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Grab, Uber Users Cut Use of Own Car, Less Inclined to Buy Future Vehicle

Survey provided by Grab indicates that ride-sharing services are starting to impact car use and ownership
By Pauline Macaraeg |

 

 

The Philippines has seen an unprecedented growth in car sales in the past few years.

 

Data from the Chamber of Automotive Manufacturers of the Philippines, Inc. (CAMPI) and Truck Manufacturers Association (TMA) show that the combined commercial and passenger car sales more than quadrupled in the past 13 years, from 97,063 units in 2005 to 425,672 in 2017.

 

Car sales in 2017 alone grew by 18.4 percent, up from 359,572 units sold in 2016. CAMPI President Rommel Gutierrez cited aggressive promos by car dealers and new model updates as the main drivers of the growth last year, according to news reports.

 

The continuous rise of car ownership in the country is often cited as one of the biggest factors that contribute to the notorious Metro Manila traffic, which was ranked as the third worst in Southeast Asia in November 2017 by global management consulting firm Boston Consulting Group (BCG).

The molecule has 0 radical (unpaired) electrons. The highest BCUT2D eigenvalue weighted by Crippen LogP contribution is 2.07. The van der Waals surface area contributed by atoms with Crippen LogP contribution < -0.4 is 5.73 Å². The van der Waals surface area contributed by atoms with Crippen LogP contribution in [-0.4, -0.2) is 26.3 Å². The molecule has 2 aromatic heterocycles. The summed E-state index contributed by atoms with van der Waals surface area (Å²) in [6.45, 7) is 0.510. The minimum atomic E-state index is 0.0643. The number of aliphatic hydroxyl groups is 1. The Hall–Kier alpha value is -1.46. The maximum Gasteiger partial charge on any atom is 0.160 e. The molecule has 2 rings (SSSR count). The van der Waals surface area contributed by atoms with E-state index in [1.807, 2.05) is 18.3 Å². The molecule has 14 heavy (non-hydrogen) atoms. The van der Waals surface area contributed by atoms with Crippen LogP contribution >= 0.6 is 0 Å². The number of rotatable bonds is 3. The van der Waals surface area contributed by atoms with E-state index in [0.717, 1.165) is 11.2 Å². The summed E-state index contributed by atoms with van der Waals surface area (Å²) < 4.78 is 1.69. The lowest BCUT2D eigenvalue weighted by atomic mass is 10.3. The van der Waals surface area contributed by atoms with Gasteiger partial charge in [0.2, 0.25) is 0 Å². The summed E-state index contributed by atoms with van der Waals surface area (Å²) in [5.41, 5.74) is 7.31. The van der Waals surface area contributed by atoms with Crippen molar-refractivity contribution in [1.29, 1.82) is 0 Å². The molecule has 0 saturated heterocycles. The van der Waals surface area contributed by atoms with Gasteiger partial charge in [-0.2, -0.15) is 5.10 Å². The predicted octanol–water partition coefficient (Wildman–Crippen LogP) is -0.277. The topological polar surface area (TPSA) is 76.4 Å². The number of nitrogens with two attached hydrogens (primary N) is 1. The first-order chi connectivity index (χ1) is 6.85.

Oddly, the rising popularity of transport network vehicle services (TNVS) in the country is said to be partly responsible for the heavy traffic in the city. In a March 2017 article in The Freeman, Carmudi Philippines Managing Director Abhishek Mohan attributed the increase in the sales of small sedan cars to the rising number of people buying cars to use for TNVS companies.

 

But there are signs that widespread use of ride-sharing services could also potentially dampen car use and even future car ownership among regular customers of Grab and Uber, the two leading TNVS in the Philippines.

 

A report by Grab Philippines shows that 81.7 percent of users of TNVS who have no access to private cars said they don’t need to own a car anymore, while 89.3 percent of those who own cars said they now rely less on their private vehicles. (See infographic)

 

As a result, 90.5 percent of the respondents said they now have better access to public transport because of TNVS like Grab and Uber, while another 85.1 percent said that they find carpooling more convenient.

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A total of 16,728 active TNVS riders participated in the survey done by Grab Philippines, who were active users of ride-sharing services and booked at least one ride from these apps from January 3 to February 2, 2018. Of these, 8,600 or 51 percent have access to private vehicles, while 8,128 respondents or 49 percent don’t have access to private cars.

 

 

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Pauline Macaraeg is Entrepreneur PH's data journalist. Follow her on Twitter @paulinemacaraeg

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